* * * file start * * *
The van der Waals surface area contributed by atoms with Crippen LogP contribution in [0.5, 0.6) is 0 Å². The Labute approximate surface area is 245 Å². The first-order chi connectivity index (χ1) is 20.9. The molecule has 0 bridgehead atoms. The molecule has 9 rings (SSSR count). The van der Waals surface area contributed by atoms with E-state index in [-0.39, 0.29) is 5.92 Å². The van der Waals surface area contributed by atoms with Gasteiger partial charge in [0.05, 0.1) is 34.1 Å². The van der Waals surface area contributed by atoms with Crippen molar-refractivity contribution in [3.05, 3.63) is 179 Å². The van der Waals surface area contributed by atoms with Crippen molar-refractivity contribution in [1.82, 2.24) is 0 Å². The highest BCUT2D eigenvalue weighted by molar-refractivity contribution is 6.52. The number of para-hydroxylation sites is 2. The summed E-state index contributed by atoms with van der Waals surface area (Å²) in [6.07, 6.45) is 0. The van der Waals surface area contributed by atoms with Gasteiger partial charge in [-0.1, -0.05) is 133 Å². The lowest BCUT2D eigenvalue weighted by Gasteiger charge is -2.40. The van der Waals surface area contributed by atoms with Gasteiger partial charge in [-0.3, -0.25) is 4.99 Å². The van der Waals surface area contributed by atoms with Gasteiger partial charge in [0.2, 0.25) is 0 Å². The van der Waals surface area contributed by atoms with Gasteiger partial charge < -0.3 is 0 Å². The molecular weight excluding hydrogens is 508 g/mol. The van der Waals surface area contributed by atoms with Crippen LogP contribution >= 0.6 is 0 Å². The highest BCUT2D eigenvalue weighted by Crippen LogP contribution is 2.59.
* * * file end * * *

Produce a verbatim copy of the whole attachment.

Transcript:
The van der Waals surface area contributed by atoms with Crippen LogP contribution in [0.5, 0.6) is 0 Å². The Labute approximate surface area is 245 Å². The first-order chi connectivity index (χ1) is 20.9. The molecule has 0 bridgehead atoms. The molecule has 9 rings (SSSR count). The van der Waals surface area contributed by atoms with E-state index in [-0.39, 0.29) is 5.92 Å². The van der Waals surface area contributed by atoms with Gasteiger partial charge in [0.05, 0.1) is 34.1 Å². The van der Waals surface area contributed by atoms with Crippen molar-refractivity contribution in [3.05, 3.63) is 179 Å². The van der Waals surface area contributed by atoms with Crippen molar-refractivity contribution in [1.82, 2.24) is 0 Å². The highest BCUT2D eigenvalue weighted by molar-refractivity contribution is 6.52. The number of para-hydroxylation sites is 2. The summed E-state index contributed by atoms with van der Waals surface area (Å²) in [6.07, 6.45) is 0. The van der Waals surface area contributed by atoms with Gasteiger partial charge in [-0.1, -0.05) is 133 Å². The lowest BCUT2D eigenvalue weighted by Gasteiger charge is -2.40. The van der Waals surface area contributed by atoms with Gasteiger partial charge in [-0.3, -0.25) is 4.99 Å². The van der Waals surface area contributed by atoms with Gasteiger partial charge in [0.2, 0.25) is 0 Å². The van der Waals surface area contributed by atoms with Gasteiger partial charge < -0.3 is 0 Å². The molecular weight excluding hydrogens is 508 g/mol. The van der Waals surface area contributed by atoms with Crippen LogP contribution >= 0.6 is 0 Å². The highest BCUT2D eigenvalue weighted by Crippen LogP contribution is 2.59.